If you’re running a small business then you need to understand how to utilise the accounting techniques available in order to minimise the tax which has to be paid in a particular accounting period. A corporation tax loss is defined as a situation in which the revenue pulled in by a business over a specific accounting period is exceeded by the expenditure over the same period.
For some businesses, particularly those which are start-ups or still in the earliest stages, a trading loss may be something which is expected. This is because investment in stock, property, plant and other expenses can exceed the money coming into the business until trading has been firmly established. Cash flow issues of this kind are to be expected when starting a business, but the good news is that it is possible to carry forward losses like this to the next accounting period.
Shifting income tax losses
In order for a loss of this kind to be carried forward it has to be a loss which is based on trading losses rather than losses on investments. In other words, if you are a merchant, the losses in question will be those which are counted as net losses, after your cash flow has been analysed and expenses deducted from the money generated by sales. In tax terms it needs to be remembered that the income in question needs to be taxable income from which allowable tax deductions have been made.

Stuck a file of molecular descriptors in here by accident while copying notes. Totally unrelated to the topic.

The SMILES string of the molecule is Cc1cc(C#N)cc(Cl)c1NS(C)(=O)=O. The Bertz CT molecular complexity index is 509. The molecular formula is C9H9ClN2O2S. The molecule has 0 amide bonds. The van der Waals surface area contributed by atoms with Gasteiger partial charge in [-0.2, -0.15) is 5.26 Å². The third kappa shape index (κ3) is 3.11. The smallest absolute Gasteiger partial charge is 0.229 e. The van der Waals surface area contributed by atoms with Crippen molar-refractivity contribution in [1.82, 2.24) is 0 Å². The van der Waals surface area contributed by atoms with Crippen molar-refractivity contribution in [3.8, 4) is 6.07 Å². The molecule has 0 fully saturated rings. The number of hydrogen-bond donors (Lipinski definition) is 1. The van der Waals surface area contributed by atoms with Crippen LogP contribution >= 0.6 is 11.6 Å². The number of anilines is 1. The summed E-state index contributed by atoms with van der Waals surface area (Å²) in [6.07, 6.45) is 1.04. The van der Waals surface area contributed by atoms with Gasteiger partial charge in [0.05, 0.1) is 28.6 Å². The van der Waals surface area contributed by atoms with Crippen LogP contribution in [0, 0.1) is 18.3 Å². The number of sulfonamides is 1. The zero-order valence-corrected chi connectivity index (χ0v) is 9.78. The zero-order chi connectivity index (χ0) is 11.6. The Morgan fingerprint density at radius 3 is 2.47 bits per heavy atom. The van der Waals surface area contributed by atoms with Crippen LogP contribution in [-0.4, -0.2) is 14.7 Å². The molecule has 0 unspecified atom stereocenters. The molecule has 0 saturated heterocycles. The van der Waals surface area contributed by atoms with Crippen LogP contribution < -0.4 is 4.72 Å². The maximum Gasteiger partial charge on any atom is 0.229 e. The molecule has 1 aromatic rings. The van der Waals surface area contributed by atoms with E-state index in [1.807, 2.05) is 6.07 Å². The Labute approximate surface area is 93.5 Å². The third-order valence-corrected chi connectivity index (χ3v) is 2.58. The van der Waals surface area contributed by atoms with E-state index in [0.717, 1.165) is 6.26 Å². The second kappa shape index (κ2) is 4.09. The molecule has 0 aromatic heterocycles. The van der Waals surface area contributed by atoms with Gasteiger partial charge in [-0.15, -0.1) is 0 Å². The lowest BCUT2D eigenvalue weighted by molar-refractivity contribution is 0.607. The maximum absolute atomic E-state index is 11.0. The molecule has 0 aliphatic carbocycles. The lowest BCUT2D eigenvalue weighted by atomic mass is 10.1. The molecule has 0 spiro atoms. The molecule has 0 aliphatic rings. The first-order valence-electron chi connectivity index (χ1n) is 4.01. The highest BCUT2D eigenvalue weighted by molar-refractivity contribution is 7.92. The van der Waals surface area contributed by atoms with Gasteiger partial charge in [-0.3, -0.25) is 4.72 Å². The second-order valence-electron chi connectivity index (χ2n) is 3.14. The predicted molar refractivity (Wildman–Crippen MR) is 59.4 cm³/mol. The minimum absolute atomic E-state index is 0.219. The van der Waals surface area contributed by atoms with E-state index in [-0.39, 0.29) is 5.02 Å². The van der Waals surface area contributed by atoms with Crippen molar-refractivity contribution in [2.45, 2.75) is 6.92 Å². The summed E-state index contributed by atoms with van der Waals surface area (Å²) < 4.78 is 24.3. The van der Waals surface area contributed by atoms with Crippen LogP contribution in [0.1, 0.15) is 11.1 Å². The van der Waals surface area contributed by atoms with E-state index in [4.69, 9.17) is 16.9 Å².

An example of how to carry forward income tax losses
If a company has an income of £2,000,000 over an accounting period and taxable deductions of £2,500,000 then the trading loss for this accounting period will be:
£2,000,000 minus £2,500,000 which equals an income tax loss of £500,000. The company won’t therefore have any tax to pay over this accounting period.
The benefit of carrying forward a loss to the next accounting period will become apparent if the company then goes on to make a profit in the next accounting period. If the profit which is made is £500,000 then the company will be liable to pay corporation tax at 40%. This will mean a tax bill of £200,000. The fact that the company made a loss in the previous accounting period can now be used to their advantage, however, since the loss can be carried forward to the new accounting period. This will reduce the tax to be paid significantly, and in many cases will mean that no tax has to be paid at all.
In some cases, the losses from one year can also be carried back, after which the company won’t be able to carry forward the same loss. There is currently no time limit for being able to carry forward a loss of this kind, as long as the losses apply to the same business or the same kind of business. In 2017 the UK government put forward a range of changes to the rules on carrying forward tax losses, but these – when they are passed into law – will only apply to those businesses which make profits in excess of £5 million, and so will not apply to the vast majority of merchants.
When you fill in a Company Tax Return the trading losses will be carried forward to offset against profits automatically, whereas carrying profits back involves making a claim on taxes paid in a previous accounting period.